> Explanation:
> 
> I am not opposed to Brian recommendations.  The only reason I would vote
> for 1 over 2 is that I fear Brian's recommendation would generate yet
> more debate over the precise details and I believe we have more than
> run out of time to get something concrete ready for the IUCr meeting.
> 
> I am very strongly opposed to 3, 4 and 5 because I believe they will
> cause confusion and delay in adoption of CIF2, while choices
> 1 and 2 keep the practices the community and the IUCr have lived
> with successfully for many years, simply applying then to UTF8
> instead of ASCII.  People may not understand what they are doing
> in that mode, but they manage to successfully submit CIFs to the
> IUCr that way, and we don't have software ready to support anything
> else.
> 
>   -- Herbert
> 
> At 8:13 PM +0000 9/23/10, SIMON WESTRIP wrote:
> >Faced with the options:
> >
> >1. Herbert's 'as for CIF1 proposal with UTF8 in place of ASCII'
> >recently posted here and to COMCIFS.
> >2. Herbert's 'as for CIF1 proposal with UTF8 in place of ASCII',
> >together with Brian's *recommendations*
> >3. UTF8-only as in the original draft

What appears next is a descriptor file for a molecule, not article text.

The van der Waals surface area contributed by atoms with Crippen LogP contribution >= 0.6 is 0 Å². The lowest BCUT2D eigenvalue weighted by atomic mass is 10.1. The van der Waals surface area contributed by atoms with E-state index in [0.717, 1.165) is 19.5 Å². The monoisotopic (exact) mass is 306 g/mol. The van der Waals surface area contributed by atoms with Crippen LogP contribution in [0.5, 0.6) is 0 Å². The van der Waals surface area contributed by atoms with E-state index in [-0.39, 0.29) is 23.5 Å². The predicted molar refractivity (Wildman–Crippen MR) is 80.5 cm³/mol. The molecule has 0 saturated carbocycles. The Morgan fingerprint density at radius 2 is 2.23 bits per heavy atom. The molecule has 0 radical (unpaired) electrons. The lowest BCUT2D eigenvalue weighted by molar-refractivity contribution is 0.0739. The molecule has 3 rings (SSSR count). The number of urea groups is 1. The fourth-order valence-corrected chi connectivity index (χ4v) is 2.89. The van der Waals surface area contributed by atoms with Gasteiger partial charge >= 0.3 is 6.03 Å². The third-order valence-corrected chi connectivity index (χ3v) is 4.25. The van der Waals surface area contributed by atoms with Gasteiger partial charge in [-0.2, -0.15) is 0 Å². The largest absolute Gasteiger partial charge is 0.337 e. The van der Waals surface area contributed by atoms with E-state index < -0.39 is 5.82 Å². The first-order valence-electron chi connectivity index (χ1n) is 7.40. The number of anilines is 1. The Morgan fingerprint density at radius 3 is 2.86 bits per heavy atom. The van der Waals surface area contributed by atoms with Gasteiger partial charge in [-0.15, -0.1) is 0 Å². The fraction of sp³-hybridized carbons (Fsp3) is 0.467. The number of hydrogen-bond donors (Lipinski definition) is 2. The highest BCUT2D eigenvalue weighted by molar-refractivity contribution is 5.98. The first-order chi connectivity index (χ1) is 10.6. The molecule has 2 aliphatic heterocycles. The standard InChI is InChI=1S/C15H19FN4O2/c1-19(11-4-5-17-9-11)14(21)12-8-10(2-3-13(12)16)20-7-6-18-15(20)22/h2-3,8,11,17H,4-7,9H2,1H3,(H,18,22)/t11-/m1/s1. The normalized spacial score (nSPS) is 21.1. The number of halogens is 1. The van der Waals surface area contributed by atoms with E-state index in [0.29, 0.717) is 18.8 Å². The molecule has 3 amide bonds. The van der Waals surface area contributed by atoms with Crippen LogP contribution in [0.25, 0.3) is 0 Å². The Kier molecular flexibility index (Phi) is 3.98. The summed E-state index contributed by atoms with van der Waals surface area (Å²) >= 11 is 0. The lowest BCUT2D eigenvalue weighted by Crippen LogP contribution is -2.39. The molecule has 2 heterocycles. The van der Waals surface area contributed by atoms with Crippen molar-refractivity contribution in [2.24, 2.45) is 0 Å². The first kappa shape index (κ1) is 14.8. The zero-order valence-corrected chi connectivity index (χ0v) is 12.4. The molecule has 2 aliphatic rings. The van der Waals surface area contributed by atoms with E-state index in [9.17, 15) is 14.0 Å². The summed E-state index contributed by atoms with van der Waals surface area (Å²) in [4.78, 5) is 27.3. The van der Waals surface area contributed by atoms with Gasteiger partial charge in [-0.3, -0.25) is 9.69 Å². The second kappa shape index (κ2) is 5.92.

> >4. UTF8 + UTF16
> >5. UTF8, UTF16 + "local"
> >
> >I have to vote for (4).
> >
> >When it comes down to it, I believe that the specification of a
> >'standard' should not be based on uncertainty,
> >and as 'any encoding' presents uncertainty, it should not be in the
> standard.
> >
> >I might be accused of changing my position (I have recently
> >expressed support for flexibilty and even a qualified
> >acceptance of the 'as for CIF1 proposal with UTF8 in place of
> >ASCII'), but part of the value of these discussions
> >is to question your own views in the light of other's perspectives.
> >Indeed, I have found these discussions
> >extremely informative and am now in a far better position to handle
> >the realities of introducing non-ASCII CIFs,
> >whatever the final COMCIFS decision.
> >
> >Cheers
> >
> >Simon
> >
> >
> >
> >From: "Bollinger, John C" <John.Bollinger@STJUDE.ORG>
> >To: Group for discussing encoding and content validation schemes for
> >CIF2 <cif2-encoding@iucr.org>
> >Sent: Thursday, 23 September, 2010 15:02:25
> >Subject: Re: [Cif2-encoding] How we wrap this up
> >
> >On Thursday, September 23, 2010 5:46 AM, SIMON WESTRIP wrote:
> >
> >>1. Herbert's 'as for CIF1 proposal with UTF8 in place of ASCII'
> >>recently posted here and to COMCIFS.
> >>2. Herbert's 'as for CIF1 proposal with UTF8 in place of ASCII',
> >>together with Brian's *recommendations*
> >>3. UTF8-only as in the original draft
> >>4. UTF8 + UTF16
> >>5. UTF8, UTF16 + "local"
> >>
> >>These can be broken down to:
> >>
> >>'any encoding' (1, 2, and 5)
> >>
> >>'specified encoding' (3 and 4)
> >>